Lemon Jelly: lemonjelly.ky

Lemon Jelly
Beggars Banquet

Every so often there is a true musical “moment” when an act breaks through that is so complete, so utterly surprising, that as a music critic, I can’t help but throw my hands up in the air and leave behind any hope of real criticism as each spin pushes me further into fandom. Lemon Jelly is that act of the moment.

The story starts in late 1999/early 2000 when it seemed every critic was name-dropping Lemon Jelly. Indeed, Lemon Jelly’s unorthodox, vibrant, but smooth brand of electronica wowed their listeners. Only two ultra limited edition EPs (almost as highly acclaimed for their artwork as for their music), had NME placing Lemon Jelly on their “Tips for 2000” list, and Melody Maker purring over the duo of Nick Franglen and Fred Deakin in praise not heard since the rise of Suede — and Lemon Jelly had yet to sign a record deal.

Having tracked down some of Lemon Jelly’s material on Napster and on various compilations (the three EPs, Bath, Yellow, and Midnight are the most difficult to find), I could hardly contain my anticipation for the compilation, lemonjelly.ky (released in the UK in October and in the States this spring).

Signed with ultra-credible label XL Recordings (also home of Badly Drawn Boy, Prodigy and Basement Jaxx), the praise for lemonjelly.ky has begun pouring in.

Lemon Jelly use a form of programming that is touched by the best Kraut influences, while showing deference to New Order and other limeys. They blend that structure with obscure and unexpectedly enjoyable samples. Take the instructional bit from “Teach Yourself Folk Guitar” used on “The Staunton Lick”, for example, and garnish it with beats both bubbly and forceful for an essential mix.

I am unabashedly fond of all three of Lemon Jelly’s EPs but my favorite is Bath. Released in August of 1998, Bath opens with slinky-sounding “In the Bath”, where a looping ambient intro yields to a sample of a haughty English woman asking “what do you do in the bath?” More soothing touches intervene, then with a quick snap of beats away the track goes into a lush yet catchy dreamlike pageant of sounds. From scratches to a quaint acoustic guitar hook, Lemon Jelly cover all their bases in this song. “Nervous Tension” fares just as well, seizing on glossy orchestration and a rainy, looping beat, the track initially is identifiable as the post-trip-hop era in which it was composed. However, the track transcends the limits of that era, gainfully pouring flapping basslines over Nana Mouskouri with sounds taken from what might have been a relaxation tape.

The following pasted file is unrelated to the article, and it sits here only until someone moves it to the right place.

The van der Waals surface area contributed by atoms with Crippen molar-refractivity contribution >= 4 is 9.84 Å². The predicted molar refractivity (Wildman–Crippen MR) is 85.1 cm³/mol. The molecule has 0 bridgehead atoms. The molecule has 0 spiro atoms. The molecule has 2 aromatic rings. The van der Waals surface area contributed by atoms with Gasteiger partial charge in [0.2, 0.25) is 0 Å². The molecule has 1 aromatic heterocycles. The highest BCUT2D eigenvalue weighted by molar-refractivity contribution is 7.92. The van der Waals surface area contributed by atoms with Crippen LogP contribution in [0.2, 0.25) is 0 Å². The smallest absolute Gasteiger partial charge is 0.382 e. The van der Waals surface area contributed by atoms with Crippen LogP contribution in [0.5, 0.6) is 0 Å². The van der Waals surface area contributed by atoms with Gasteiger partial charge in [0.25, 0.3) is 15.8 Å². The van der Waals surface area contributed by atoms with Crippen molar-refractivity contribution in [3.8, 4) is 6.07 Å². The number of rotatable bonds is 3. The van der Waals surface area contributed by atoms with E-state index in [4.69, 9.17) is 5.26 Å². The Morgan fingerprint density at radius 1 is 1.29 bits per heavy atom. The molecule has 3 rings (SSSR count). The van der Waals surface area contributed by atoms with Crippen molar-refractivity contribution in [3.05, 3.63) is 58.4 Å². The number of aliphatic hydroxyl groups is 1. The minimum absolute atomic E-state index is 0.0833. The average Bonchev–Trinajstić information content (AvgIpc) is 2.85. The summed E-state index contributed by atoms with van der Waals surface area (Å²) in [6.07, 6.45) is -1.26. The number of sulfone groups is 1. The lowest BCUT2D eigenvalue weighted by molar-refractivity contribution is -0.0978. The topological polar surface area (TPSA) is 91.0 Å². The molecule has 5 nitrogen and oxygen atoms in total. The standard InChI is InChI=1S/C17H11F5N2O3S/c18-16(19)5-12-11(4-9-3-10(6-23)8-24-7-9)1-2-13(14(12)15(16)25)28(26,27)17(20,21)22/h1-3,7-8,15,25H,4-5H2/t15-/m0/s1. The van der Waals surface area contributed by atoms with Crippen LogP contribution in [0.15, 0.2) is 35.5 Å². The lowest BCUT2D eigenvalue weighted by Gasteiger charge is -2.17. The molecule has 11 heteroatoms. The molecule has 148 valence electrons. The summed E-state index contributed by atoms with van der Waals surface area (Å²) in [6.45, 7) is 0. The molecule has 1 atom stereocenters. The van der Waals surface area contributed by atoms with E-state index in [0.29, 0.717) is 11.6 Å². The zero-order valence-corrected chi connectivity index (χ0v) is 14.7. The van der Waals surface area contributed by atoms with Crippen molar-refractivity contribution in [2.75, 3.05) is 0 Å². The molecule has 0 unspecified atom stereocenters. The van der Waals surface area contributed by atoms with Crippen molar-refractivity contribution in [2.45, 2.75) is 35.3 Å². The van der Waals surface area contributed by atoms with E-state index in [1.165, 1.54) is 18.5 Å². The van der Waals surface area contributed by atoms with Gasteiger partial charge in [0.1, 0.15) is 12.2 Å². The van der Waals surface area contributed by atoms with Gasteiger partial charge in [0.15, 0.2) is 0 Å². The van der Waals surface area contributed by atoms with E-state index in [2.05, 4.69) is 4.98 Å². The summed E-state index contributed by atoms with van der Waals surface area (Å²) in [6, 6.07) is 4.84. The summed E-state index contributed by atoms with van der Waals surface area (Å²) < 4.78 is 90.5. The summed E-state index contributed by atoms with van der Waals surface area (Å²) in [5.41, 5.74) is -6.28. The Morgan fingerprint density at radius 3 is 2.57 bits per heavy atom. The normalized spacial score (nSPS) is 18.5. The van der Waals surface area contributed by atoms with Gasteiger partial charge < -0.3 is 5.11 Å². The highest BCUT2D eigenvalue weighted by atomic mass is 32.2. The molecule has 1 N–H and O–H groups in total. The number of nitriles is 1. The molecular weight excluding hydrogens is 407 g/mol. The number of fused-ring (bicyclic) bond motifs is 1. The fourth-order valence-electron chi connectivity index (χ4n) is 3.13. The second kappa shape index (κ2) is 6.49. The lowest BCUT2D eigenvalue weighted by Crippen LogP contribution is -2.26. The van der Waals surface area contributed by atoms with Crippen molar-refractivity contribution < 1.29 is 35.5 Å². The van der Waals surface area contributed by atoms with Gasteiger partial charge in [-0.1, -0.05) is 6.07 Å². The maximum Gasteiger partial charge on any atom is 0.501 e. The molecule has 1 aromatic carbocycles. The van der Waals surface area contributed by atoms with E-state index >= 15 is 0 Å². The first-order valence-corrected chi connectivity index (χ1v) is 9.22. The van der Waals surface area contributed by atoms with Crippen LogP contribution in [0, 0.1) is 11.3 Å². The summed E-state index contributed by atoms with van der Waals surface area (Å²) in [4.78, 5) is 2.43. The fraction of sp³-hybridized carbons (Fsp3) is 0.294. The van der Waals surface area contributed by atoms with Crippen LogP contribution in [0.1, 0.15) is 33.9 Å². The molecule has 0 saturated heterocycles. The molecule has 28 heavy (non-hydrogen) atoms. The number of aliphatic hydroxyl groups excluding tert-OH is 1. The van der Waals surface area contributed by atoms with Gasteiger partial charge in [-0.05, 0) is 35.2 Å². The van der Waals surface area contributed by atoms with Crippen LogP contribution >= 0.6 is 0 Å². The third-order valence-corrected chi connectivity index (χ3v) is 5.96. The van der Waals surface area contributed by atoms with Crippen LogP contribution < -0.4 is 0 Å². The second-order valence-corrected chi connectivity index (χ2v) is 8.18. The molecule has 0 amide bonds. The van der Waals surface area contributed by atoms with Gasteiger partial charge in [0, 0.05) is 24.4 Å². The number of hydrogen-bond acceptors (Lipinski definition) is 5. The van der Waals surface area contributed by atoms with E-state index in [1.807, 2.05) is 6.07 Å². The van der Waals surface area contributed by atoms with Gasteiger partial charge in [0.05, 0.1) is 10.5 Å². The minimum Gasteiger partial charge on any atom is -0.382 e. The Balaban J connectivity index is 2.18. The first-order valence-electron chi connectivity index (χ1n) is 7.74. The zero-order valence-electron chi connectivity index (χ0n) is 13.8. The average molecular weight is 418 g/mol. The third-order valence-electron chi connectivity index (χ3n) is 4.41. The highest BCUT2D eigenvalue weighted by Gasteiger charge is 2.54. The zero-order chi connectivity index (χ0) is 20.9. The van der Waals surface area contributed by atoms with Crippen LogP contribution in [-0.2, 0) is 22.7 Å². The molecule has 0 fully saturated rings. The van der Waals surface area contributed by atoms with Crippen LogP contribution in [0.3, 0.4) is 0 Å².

The Yellow EP begins with the eccentric and intelligent, Lion King meets lounge meets Mancini, tongue-in-cheek (I think) ode, “His Majesty King Raam” to King Nader Raam of the Maharishi Mahesh Yogi’s Global Country of World Peace. “The Staunton Lick” spins itself into a delectable, poppy but substantial weave, using an instructional tape’s teaching and execution of a plucked guitar chord as its repeated point of departure and re-focus.

The Midnight EP (its package a hole-cut cover with silver strips that twinkle like stars when the sleeve is removed), features bigger beats and a swaggering, sexy cool confidence. When the super old-Skool beat box and scratching kick-in at the three-minute mark, it is clear that Lemon Jelly have even more tricks up their sleeve.

“Page One” finds Lemon Jelly in a mind-numbingly, stoned mood — a submerged chill with more self-help-esque samples — before gently prodding the listener back to life with mangled beats. Finally, “Come” finds a stately flow of wandering beats that coax the surely rapt listener back home, into another kind of moment.